A bugs life?
September 22, 2008 6:42 AM   Subscribe

Help me settle a bet about the total number of identified bacteria and viruses.

Last week a friend, recalling a university lecture, said that the number of named and identified species of bacteria and viruses account for 98% of the total number of named species. I doubted this and thought it more likely that though there are fifty times as many species of bacteria and virus as there are any other kind of species, not all them have yet been named and catalogued. I suggested that this 98% figure is more of an estimate.
I base this supposition on the fact that it's so much easier to identify species that are visible to the naked eye and that people have had a lot longer to do it (the microscope being a relatively recent invention). Am I wrong?
Google has failed me, can Metafilter help?

P.S. As part of my searching I’ve been unable to find an estimate of the total number of identified species, and this has rather piqued my interest. Any help with this would be great too.

Thanks!
posted by greytape to Science & Nature (8 answers total) 1 user marked this as a favorite
 
Maybe I'm confused, but isn't 2% also 1/50? Therefore, there are 50 times more bacteria and viruses by both estimates? I have no idea either way, but I assume you are including anything invisible to the naked eye.
posted by Brian B. at 7:04 AM on September 22, 2008


I think it's bogus. It may well be possible that there are that many bacterial species, but by no means are they more than a small percentage of identified species.

Number of species suggest that at best we have 1.5 to 2 million species that have been identified, with estimates of the total number on earth ranging as high as 100 million(or more).

It is well known and accepted that over half of all described species are insects, which is where your pal may have gotten the (bug? or germ? of an) idea. But "little continues to be known about the distribution and biology of vast numbers of species groups, including arthropods, fungi, and nematodes." I would suggest this applies to bacteria as well. We know the medically important ones, but since even the human elbow has six "tribes" of bacteria piggybacking along, which we're only beginning to study, I would imagine the number of uniedtified bacteria species to be enormous.
posted by dhartung at 7:05 AM on September 22, 2008


Craig Venter found a lot of stuff in the ocean. There should be some numbers buried in that article.
posted by b1tr0t at 7:20 AM on September 22, 2008


Perhaps I haven't made myself very clear.

Maybe I'm confused, but isn't 2% also 1/50? Therefore, there are 50 times more bacteria and viruses by both estimates?

I'm quite willing to concede that there are fifty times as many bateria/viruses as anything else (I have no idea). What I don't believe is that have all been catalogued and named. The first answers here seem to be bearing that out.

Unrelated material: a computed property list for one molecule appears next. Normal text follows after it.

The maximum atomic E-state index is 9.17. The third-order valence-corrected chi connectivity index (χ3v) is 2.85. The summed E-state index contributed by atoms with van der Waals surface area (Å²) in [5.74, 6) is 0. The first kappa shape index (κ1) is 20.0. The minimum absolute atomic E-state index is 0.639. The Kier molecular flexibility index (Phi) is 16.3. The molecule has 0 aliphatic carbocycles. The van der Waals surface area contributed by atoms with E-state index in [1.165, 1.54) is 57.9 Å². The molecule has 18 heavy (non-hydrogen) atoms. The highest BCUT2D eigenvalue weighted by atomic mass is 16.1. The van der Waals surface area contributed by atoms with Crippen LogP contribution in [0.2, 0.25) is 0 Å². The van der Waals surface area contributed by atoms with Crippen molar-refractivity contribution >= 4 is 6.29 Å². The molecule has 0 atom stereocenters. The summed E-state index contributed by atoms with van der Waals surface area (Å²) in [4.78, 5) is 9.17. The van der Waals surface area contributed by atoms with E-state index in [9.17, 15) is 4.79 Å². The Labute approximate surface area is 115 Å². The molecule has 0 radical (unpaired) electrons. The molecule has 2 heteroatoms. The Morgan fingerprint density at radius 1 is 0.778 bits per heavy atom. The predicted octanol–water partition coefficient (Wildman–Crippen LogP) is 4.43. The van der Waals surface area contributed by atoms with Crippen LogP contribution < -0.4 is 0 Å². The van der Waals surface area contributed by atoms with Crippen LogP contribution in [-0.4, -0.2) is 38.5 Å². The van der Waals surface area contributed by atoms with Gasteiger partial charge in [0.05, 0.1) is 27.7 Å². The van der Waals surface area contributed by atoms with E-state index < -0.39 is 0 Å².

posted by greytape at 7:43 AM on September 22, 2008


Most bacteria species haven't been named. Only about 10,000 species have been named and it is certain that there are many many many times that number really. There have been a number of articles about this, for example in Science[pdf at Scribd].

Quote from the article "There are more than 10^16 prokaryotes in a ton of soil compared to a mere 10^11 stars in our galaxy. Astronomers have wisely inferred the population of celestial objects by mathematical inference. Now microbiologists are following suit, adopting a similar strategy to estimate the number of prokaryote taxa in soil. As shown by Gans et al. on page 1387 (1), the inferred diversity is staggering--higher than previously thought by almost three orders of magnitude."

And, since there have been about 2 million species named (according to the Millenium Ecosystem Assessment), it is safe to say that named bacteria species account for only a small proportion of the total number of named species.

Of the named species, most are insects (there's a graph here).

If we're talking all species (both named and unnamed) then I'd place my money on there being oodles more bacteria species than other kinds of species. However, it's worth noting that the species concept for bacteria is pretty flaky at the moment. This is mainly because their most of their reproduction is asexual rather than sexual, they don't have easily definable morphological features and because there's an immense amount of diversity out there. Put simply, "species" for bateria means something different than "species" for animals like mammals/insects.
posted by jonesor at 7:43 AM on September 22, 2008


the number of named and identified species of bacteria and viruses account for 98% of the total number of named species.

I think you're misinterpreting what this sentence means. It means that, if you add up all of the named species of things, bacteria and viruses account for 98% of those. So, with respect to the validity of this claim, unnamed species of things are completely irrelevant.


What I don't believe is that have all been catalogued and named.

Based on what you've written here, that's not what's being claimed.
posted by toomuchpete at 8:02 AM on September 22, 2008


Also - it is difficult to rigorously define what the term 'species' even means for organisms which don't reproduce sexually.
posted by kickingtheground at 8:53 AM on September 22, 2008


Yeah, it's difficult enough to figure out where one species starts and another ends even for organisms which do reproduce sexually. I just mention this because I find ring species really cool.
posted by Solon and Thanks at 11:28 AM on September 22, 2008


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